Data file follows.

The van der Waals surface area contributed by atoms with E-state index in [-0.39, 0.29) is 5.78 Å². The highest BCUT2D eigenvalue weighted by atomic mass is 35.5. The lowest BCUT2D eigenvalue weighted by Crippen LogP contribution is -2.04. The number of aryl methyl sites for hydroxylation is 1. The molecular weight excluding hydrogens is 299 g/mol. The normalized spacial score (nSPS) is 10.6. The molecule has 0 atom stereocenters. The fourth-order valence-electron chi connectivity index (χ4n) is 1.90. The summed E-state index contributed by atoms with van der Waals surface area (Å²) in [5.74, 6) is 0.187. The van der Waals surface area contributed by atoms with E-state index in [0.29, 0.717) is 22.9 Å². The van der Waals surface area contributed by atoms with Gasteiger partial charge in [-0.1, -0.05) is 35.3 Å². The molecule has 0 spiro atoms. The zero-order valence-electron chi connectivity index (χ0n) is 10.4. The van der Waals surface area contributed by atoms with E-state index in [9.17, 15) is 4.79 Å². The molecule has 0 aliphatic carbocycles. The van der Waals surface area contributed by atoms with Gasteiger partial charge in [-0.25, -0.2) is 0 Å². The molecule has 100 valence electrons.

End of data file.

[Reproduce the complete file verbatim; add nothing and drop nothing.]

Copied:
The van der Waals surface area contributed by atoms with E-state index in [-0.39, 0.29) is 5.78 Å². The highest BCUT2D eigenvalue weighted by atomic mass is 35.5. The lowest BCUT2D eigenvalue weighted by Crippen LogP contribution is -2.04. The number of aryl methyl sites for hydroxylation is 1. The molecular weight excluding hydrogens is 299 g/mol. The normalized spacial score (nSPS) is 10.6. The molecule has 0 atom stereocenters. The fourth-order valence-electron chi connectivity index (χ4n) is 1.90. The summed E-state index contributed by atoms with van der Waals surface area (Å²) in [5.74, 6) is 0.187. The van der Waals surface area contributed by atoms with E-state index in [0.29, 0.717) is 22.9 Å². The van der Waals surface area contributed by atoms with Gasteiger partial charge in [-0.1, -0.05) is 35.3 Å². The molecule has 0 spiro atoms. The zero-order valence-electron chi connectivity index (χ0n) is 10.4. The van der Waals surface area contributed by atoms with E-state index in [9.17, 15) is 4.79 Å². The molecule has 0 aliphatic carbocycles. The van der Waals surface area contributed by atoms with Gasteiger partial charge in [-0.25, -0.2) is 0 Å². The molecule has 100 valence electrons.